- The Washington Times - Thursday, May 8, 2003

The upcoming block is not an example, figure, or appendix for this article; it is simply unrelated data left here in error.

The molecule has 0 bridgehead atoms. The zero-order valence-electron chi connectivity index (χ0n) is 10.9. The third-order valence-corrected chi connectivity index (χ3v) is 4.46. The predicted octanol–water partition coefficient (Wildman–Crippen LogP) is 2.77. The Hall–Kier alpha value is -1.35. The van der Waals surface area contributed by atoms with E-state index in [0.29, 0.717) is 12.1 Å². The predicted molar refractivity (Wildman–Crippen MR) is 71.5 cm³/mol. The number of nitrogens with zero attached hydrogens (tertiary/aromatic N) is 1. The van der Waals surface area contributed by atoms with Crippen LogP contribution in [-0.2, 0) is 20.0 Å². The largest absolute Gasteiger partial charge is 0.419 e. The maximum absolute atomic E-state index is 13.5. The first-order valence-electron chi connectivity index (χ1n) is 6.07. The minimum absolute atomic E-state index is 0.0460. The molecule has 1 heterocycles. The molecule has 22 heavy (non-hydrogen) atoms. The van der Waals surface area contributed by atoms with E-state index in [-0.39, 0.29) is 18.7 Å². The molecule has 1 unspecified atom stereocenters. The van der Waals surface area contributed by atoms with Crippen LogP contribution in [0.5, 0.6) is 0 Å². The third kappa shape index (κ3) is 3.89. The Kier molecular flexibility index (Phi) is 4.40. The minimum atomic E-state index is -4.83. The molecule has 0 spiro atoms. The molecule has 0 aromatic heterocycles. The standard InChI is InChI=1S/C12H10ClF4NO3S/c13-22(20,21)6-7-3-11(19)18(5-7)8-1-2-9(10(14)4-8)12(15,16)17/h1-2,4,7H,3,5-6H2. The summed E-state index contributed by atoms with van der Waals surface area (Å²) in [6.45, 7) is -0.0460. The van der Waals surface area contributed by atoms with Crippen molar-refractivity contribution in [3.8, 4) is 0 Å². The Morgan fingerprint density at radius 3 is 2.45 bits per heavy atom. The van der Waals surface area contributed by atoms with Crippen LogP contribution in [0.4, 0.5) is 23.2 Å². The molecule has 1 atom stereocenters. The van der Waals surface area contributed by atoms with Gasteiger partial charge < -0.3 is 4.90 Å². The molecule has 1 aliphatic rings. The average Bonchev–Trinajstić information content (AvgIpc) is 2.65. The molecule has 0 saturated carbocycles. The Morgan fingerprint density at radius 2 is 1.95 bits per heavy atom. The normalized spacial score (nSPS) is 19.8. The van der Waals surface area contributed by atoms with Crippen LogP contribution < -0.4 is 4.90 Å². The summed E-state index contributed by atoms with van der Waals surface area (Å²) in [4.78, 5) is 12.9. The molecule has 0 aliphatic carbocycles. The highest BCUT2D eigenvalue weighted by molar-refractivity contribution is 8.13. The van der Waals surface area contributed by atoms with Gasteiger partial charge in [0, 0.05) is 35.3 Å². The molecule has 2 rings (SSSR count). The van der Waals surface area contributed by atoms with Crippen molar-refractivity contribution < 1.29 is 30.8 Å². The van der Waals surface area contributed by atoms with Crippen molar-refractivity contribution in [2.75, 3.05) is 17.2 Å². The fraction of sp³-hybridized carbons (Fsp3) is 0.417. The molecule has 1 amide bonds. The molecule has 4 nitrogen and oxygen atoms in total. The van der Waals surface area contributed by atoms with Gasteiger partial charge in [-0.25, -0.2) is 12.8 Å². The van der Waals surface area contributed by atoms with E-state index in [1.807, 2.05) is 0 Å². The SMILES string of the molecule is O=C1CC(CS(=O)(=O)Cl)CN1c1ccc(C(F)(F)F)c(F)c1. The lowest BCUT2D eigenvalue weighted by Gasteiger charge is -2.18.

Sponsor bankruptcies no longer appear to be much of a problem in pro sports.The Baltimore Ravens yesterday announced a 15-year, $75 million agreement with Buffalo-based M&T Bank Corp. to rename their 5-year-old home facility in downtown Baltimore as M&T Bank Stadium. Despite a still-weak economy, the Ravens became the fourth major pro team in the last 16 months to lose its original stadium naming rights sponsor to corporate financial distress and replace it with a similar or better deal.Like the New England Patriots, Houston Astros and St. Louis Rams, the Ravens suffered national embarrassment when their sponsor, Herndon Internet company PSINet Inc., fell deep into financial distress and sought bankruptcy protection in 2001. Only two years earlier, PSINet had signed a then-record 20-year, $105.5 million naming-rights deal for the Ravens’ stadium.The Ravens, however, joined the Patriots, Astros and Rams by simply being patient — their search for a new sponsor lasted 15 months — and refusing to sell their naming rights at a discount. The $5 million payment the Ravens will receive from M&T each year will virtually match those made by PSINet, again giving the team access to one of the most critical revenue sources for any NFL team.Unlike general ticket sales and broadcast contracts, stadium naming rights revenue is not shared among NFL teams and can be spent in any fashion. The team last fall ignored a sizable fan push to have the stadium named after the late Johnny Unitas in order to regain that revenue.”The [Patriots, Rams and Astros] and their deals no doubt came into our thinking. But more fundamentally, we were definitely determined to get fair value, and we were determined this time to work with a company that has direct ties to individual consumers,” said Dennis Mannion, Ravens vice president of new business development and marketing. “That was probably the biggest change compared to our relationship with PSINet, which worked business-to-business.”After the Ravens and PSINet terminated their contract in February 2002, the stadium was known as Ravens Stadium, as it was during its first season in 1998.Industry executives were not surprised about the Ravens’ ability to match the annual value of the PSINet accord.”This is a team that is still competitive, though not quite on the level of years past, and is playing in a great stadium. This was a premier naming opportunity,” said Dean Bonham, a Denver-based sports marketing executive who has struck many naming rights deals, though not this one. “The two things going against them were the association with the old name, and the fact Baltimore is not the largest market out there. But the Ravens were still able to negotiate and get a price right among the upper echelon of NFL teams.”This rebounding does bode well for several other [NFL] teams still out there [seeking naming rights deals], such as Seattle.”Several other teams, including the Miami Dolphins and Tennessee Titans, have not been able to find replacements for their bankrupt stadium naming rights sponsors.The Ravens’ deal with 147-year-old M&T also continues a two-year trend toward teams making stadium naming rights deals with more stable companies. Once the province of upstart technology companies and airlines, stadium naming rights are now dominated by financial services and consumer products corporations, with a long-term presence on the Fortune 500 a near requisite.The high-profile financial fallout of numerous companies with naming rights, such as Enron Corp., TWA, and PSINet prompted the switch, even though the naming rights contracts in each case were mere fractions of their overall debt loads. Despite the corporate disasters and weak economy, the average value of stadium naming rights deals has remained on a steady upswing.Though M&T is a stable, profitable company — it registered a net gain of $485 million last year — the company is working to assert itself as a major player in American finance, particularly in the Mid-Atlantic. It recently bought Baltimore-based Allfirst Financial Inc. from Allied Irish Banks PLC for $3.1 billion and is now the 18th-largest bank in the country.The conversion of local Allfirst branches to M&T ones will take place in July, just before the Ravens play their first preseason home game with the new stadium name.Ravens management had initially sought a 20-year deal with payments of about $6 million, while M&T pushed for a shorter deal.M&T is planning on 350 million consumer impressions of its name through the deal, company officials said.”All banking is still local. We’re now a very big local bank, but this is a critical tool to invest in and become a part of Baltimore,” said Atwood “Woody” Collins III, president and chief operating officer of M&T’s Mid-Atlantic division. “There are a lot of layers to this relationship, and as a result, a lot of value to us.”


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